Gerard Rubaud's bread is one of my all-time favourites, and also incorporates a series of builds to ensure the final starter is fresh and optimally ripe - but without the frequency of feeding that Robertson favours. I've seen a lot of posts on other forums featuring the Tartine bread, but haven't come across the feeding recommendations you've mentioned. Don't mean to hijack Doris's thread, but if you could just provide clarification as per my previous para, would be appreciated. I'll probably eventually cave in and buy Robertson's book myself, but I'm trying to resist adding yet another to my more than ample collection of bread books.


3petitspains 2011 April 7

hi Doris


i agree with the main advice given already - a younger and/or wetter starter should reduce the acidity i also think that the quality of the starter will play a part - i find that when I occasionally have virtually no starter left at the end of making my doughs (having not made quite enough) and therefore am making the next starter with a minuscule amount of old starter (literally what I haven't managed to scrape from the bottom of the bowl), that the subsequent batches of starter have added zing - for want of a technical term - this seems to tie in with what Ted said about the starter being young or having been created from a very small amount of old starter


8 hours proofing (whatever that means - I am going to post a question about terminology on a separate thread...) seems like a lot, your initial dough (nearly a polish - but a bit dry) will already be quite acid - even though you are then 'feeding it' more flour my breads, from initial mixing to going into the oven, have only 6 to 7 hours (mainly depending on the time of year/temperature)


sorry to sound negative but your final dough sounds like it would be rather too dry - 900 gms flour for only 500 water - unless I have misread your recipe - and this will increase the likelihood of higher acidity i find that rye flour needs even more water than other flours (though saying that, my Big Spelt flour needs a lot less - but this will depend on the specific flour you are using) - rye dough is very sticky and therefore difficult to work the wetter it is - but it needs to be wet otherwise the bread will be brick-like and dry very quickly! Pure Rye can seem like it is not fully cooked - especially straight from the oven - but if you leave it a day or two (or more even) the taste and texture are amazing...


personally, I am not big on recipes/specific quantities - i add water until I have the right consistency - or as is sometimes the case, add more flour if I have been over confident when adding the water ;-) though, saying that, i do know roughly how much water I should be adding for the amount of flour I have


my rough guidelines: nut and raisin bread almost 100% hydration, breads with seeds 70-75% hyd (though less for sesame - due to the oil that it releases and more with linseed - due to the 'glue' that it releases), plain bread (type 65/80) 65% hyd, wholemeal/wheat (type 110) 70%, extra wholemeal (intégrale / type 150) 75%, half white / half rye 70% hyd, pure rye 70-75% hyd. % Hydration = quantity of water in relation to flour (excluding other dry ingredients)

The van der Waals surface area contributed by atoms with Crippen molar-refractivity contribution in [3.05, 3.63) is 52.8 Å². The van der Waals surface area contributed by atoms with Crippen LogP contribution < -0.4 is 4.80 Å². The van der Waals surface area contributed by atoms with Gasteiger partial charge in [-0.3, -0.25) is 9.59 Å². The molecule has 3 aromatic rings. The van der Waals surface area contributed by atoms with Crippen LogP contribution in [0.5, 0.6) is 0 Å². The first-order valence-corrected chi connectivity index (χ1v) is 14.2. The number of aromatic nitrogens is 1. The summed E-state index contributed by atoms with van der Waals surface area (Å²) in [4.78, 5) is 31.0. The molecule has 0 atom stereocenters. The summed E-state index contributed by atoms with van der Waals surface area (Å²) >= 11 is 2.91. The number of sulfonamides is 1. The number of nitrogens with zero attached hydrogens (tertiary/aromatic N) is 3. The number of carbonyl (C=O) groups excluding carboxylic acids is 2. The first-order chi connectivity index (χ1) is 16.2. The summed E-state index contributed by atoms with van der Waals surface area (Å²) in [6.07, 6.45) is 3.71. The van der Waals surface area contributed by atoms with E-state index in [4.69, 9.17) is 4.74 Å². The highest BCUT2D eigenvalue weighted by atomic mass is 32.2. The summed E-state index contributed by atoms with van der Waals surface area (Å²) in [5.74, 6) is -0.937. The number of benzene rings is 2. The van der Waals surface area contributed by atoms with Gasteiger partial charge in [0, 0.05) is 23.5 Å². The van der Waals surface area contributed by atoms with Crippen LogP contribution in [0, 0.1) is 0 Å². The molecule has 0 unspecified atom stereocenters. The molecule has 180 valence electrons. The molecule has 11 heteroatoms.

(i am in France - and do not know how to refer to the different flour types in English - again this is something that I hope people can help me with on my other - soon to be posted - topic thread...)


anyway, good luck getting the taste you are looking for - i make a bread which has caraway seeds and use half white and half rye flour (this seems to be a Russian style Rye bread - as there is a recipe in _Bread Matters_ that is very similar...)

ben (from Trois Petits Pains... [



dorisw 2011 April 8

Ben, I just looked at your blog, you produce over 20 different kinds of bread, Wow! And all in a wood oven ( similar to what my mother used way back when...). If I ever get to France, I'll remember where to get authentic bread!

 I like your idea of spending only 6 to 7 hours from initial mixing to going into the oven! The recipe I found on line takes waaaaay toooo long! I just have not yet managed to figure some things out. Either I have to start with a different recipe ( recipes are safe crutches for beginners!), or experiment and fine- tune until I have arrived at what suits me... my main problem was that most sourdough recipies I found either call for the inclusion of baker's yeast ( which I don't want), or for some white bread flour or whole wheat  flour ( which we don't want either). Pure sourdough recipies with rye and spelt, or rye and kamut, or just spelt or kamut, are rare. When you say, " i add water until I have the right consistency", yeah, that's someone speaking who knows what he is doing...

Thanks for sharing your guidlines, I copied them! 

3petitspains 2011 April 12



I think you mentioned that you were interested in using Kamut flour but hadn't found a recipe.

I really recommend that you give it a go! Kamut is amazing in terms of taste and keeps really well.

And as I think you are in Canada, it is local too. We hesitated about using it as it is not very environmentally friendly :-(

I use a pure Kamut starter - but this is for people who want to avoid wheat.

Kamut drinks a lot of water, but be careful to not make it too liquid as it will relax a lot once it is made.